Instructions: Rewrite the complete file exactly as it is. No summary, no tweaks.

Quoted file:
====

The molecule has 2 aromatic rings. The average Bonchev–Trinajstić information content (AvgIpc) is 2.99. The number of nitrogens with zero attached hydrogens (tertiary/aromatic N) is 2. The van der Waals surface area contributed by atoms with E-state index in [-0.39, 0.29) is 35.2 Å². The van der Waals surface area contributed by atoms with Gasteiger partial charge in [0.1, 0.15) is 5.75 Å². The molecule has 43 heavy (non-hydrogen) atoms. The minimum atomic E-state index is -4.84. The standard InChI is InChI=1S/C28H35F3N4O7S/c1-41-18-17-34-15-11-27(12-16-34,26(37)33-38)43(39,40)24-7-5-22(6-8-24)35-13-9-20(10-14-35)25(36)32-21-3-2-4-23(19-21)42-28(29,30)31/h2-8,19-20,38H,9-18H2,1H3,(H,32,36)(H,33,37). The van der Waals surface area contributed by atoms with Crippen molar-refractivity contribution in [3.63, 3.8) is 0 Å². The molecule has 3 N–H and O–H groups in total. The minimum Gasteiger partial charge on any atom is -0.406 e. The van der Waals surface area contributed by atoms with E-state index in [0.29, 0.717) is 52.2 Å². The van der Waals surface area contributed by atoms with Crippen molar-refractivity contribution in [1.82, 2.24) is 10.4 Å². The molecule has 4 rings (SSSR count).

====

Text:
The molecule has 2 aromatic rings. The average Bonchev–Trinajstić information content (AvgIpc) is 2.99. The number of nitrogens with zero attached hydrogens (tertiary/aromatic N) is 2. The van der Waals surface area contributed by atoms with E-state index in [-0.39, 0.29) is 35.2 Å². The van der Waals surface area contributed by atoms with Gasteiger partial charge in [0.1, 0.15) is 5.75 Å². The molecule has 43 heavy (non-hydrogen) atoms. The minimum atomic E-state index is -4.84. The standard InChI is InChI=1S/C28H35F3N4O7S/c1-41-18-17-34-15-11-27(12-16-34,26(37)33-38)43(39,40)24-7-5-22(6-8-24)35-13-9-20(10-14-35)25(36)32-21-3-2-4-23(19-21)42-28(29,30)31/h2-8,19-20,38H,9-18H2,1H3,(H,32,36)(H,33,37). The van der Waals surface area contributed by atoms with Crippen molar-refractivity contribution in [3.63, 3.8) is 0 Å². The molecule has 3 N–H and O–H groups in total. The minimum Gasteiger partial charge on any atom is -0.406 e. The van der Waals surface area contributed by atoms with E-state index in [0.29, 0.717) is 52.2 Å². The van der Waals surface area contributed by atoms with Crippen molar-refractivity contribution in [1.82, 2.24) is 10.4 Å². The molecule has 4 rings (SSSR count).